Cusack discusses career, upcoming movie

by Jazmine Ponce
Arts & Entertainment Editor

John Cusack, an established actor from such films as “The Grifters,” “Being John Malkovich,” “Grosse Pointe Blank” and such 80’s generational films as “Better Off Dead,” “Sixteen Candles” and “Say Anything” sat down for an interview at the Century City Hotel to promote his new movie “High Fidelity” opening today.

“High Fidelity” revolves around the love life of music aficionado Rob Gordon, who recently broke up with a long time girlfriend. In the film, Gordon explores his top five break ups. As well as starring in the film, he co-produced and co-wrote the screenplay with close friends Steve Pink and D.V. DeVincetis.

Throughout the film Gordon and his fellow music fiends Dick and Barry constantly make “top five” lists. Cusack when asked what his top five bands were, said, “I don’t make list, believe it or not I totally revert from character.” Though he does name The Clash and Nirvana as two of his all time favorite groups.

The movie, based on Nick Hornby’s cult novel, is originally set in England. Yet, when Cusack read the book to adapt it he realized the novel was universal and could be filmed in his hometown of Chicago, Ill.

“I read it and I knew all the places in Chicago. I knew the record shop, I knew those guys. And the most interesting thing about the book is all the stuff about men, sort of interworking of their minds,” he said.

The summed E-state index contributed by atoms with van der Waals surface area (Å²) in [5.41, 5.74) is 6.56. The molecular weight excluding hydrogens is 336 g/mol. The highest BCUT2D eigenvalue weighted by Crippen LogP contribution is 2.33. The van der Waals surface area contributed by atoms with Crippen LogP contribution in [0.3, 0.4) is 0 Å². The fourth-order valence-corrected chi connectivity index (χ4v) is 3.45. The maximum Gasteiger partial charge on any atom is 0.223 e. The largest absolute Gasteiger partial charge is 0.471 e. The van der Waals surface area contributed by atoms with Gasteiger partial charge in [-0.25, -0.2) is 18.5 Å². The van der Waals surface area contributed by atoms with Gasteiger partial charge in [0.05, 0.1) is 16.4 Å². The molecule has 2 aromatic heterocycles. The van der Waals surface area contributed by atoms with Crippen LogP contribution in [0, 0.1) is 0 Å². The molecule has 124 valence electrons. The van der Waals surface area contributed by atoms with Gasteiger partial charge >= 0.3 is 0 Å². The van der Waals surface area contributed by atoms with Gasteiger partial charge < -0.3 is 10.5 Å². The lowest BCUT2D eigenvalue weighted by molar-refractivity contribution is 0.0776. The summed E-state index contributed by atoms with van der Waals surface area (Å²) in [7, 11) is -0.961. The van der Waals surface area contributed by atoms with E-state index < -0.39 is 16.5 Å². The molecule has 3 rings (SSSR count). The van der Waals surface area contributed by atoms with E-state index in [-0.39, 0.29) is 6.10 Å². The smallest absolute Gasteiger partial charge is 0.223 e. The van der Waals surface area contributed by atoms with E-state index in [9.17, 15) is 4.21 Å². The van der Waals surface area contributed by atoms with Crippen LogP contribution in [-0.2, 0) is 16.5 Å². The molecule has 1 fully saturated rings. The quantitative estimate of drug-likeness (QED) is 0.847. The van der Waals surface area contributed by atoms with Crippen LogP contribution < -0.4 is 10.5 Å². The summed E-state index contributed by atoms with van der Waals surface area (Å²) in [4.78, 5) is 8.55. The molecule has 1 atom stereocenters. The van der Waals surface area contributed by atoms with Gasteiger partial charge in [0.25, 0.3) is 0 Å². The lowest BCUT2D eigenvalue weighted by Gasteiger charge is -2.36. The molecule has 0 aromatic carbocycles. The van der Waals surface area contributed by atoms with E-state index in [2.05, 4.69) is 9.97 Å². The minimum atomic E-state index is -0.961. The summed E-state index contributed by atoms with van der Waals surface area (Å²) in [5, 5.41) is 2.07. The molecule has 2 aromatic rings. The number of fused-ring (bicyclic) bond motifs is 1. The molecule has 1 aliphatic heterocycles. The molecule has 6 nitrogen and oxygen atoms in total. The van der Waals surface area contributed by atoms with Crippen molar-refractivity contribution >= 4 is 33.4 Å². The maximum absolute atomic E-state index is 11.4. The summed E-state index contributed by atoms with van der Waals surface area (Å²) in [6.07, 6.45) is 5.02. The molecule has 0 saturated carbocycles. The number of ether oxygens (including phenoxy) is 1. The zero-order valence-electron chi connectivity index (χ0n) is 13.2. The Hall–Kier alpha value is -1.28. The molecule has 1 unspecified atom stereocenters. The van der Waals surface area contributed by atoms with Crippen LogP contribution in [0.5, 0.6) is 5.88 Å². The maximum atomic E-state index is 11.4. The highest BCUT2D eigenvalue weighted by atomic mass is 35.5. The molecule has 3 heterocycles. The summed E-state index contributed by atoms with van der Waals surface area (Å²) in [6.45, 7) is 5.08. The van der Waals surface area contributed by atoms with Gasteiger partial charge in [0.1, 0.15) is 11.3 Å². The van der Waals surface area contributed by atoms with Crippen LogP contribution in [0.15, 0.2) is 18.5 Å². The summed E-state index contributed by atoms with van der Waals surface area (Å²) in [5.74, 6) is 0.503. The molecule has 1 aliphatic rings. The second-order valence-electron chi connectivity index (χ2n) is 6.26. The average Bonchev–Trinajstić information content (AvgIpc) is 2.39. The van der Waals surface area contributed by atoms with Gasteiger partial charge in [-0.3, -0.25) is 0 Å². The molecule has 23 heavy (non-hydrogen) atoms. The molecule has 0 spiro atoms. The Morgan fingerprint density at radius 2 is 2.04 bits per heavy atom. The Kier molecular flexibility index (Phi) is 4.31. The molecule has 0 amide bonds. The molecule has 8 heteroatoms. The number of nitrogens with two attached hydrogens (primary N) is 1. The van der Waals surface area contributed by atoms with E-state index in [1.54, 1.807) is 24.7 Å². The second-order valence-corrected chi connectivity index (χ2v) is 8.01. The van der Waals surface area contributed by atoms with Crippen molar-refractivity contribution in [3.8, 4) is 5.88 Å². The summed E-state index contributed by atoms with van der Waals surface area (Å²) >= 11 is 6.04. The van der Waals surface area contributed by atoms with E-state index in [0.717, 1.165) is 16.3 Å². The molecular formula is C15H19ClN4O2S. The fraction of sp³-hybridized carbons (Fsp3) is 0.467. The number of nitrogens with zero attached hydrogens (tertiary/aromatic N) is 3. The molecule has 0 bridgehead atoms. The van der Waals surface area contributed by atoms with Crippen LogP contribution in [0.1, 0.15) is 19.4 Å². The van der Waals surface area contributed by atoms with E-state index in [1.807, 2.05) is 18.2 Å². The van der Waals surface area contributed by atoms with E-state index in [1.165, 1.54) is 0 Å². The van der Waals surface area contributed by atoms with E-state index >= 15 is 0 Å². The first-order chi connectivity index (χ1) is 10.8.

The film marks Cusack’s eighth with his sister Joan Cusack (“Runaway Bride,” “Cradle Will Rock”). He finds working with his sister is entertaining and easy.

“It is fun. She is just a great actress. So much of acting is like developing a short hand with someone. So, if you know people, it is like you can skip the process and just go to the fun,” said Cusack.

Cusack, whose first venture into producing was the cult favorite “Grosse Pointe Blank,” plans to write a sequel.

“I just have to write it. Maybe he will be (character Martin Blank) CEO of some bio-tech or dot com internet company.”

He is well known for his teen generational films of the ’80s and considered a movie icon by fans is not fazed by the attention he gets from ’80s film.

“Well all I can say is [that] it is on film,” said Cusack.

As a cult film character, almost every Cusack fan seems to love is Lane Meyer from “Better Off Dead.”

“People love that movie and I don’t understand it,” he said.

Though he is not fazed by the admiration he receives, he does enjoy watching his movies with real audience.

“I like to see them play in front of a live house. Not like critics or industry types but I like to sort of see it with people who like movies and want to go have a good time and are not going to be like Rob, Dick and Barry and be above it all. I like watching that because that is sort of what you do it for is to see it play,” he said.

In “High Fidelity,” the relationships of men and including the ups and down are heavily expressed. To Cusack, the film and novel are universal and easy for men to relate to. He also can find correlations in this movie to his own life.

“I think the thing about the book that is so cool, and hopefully in the film, is that he is telling to you some universal truths about men and their relationships to women and themselves. I think every guy can relate to the fact that they might be with a girl they really like, and they might be with a girl they love, but still after a while they just become a girl.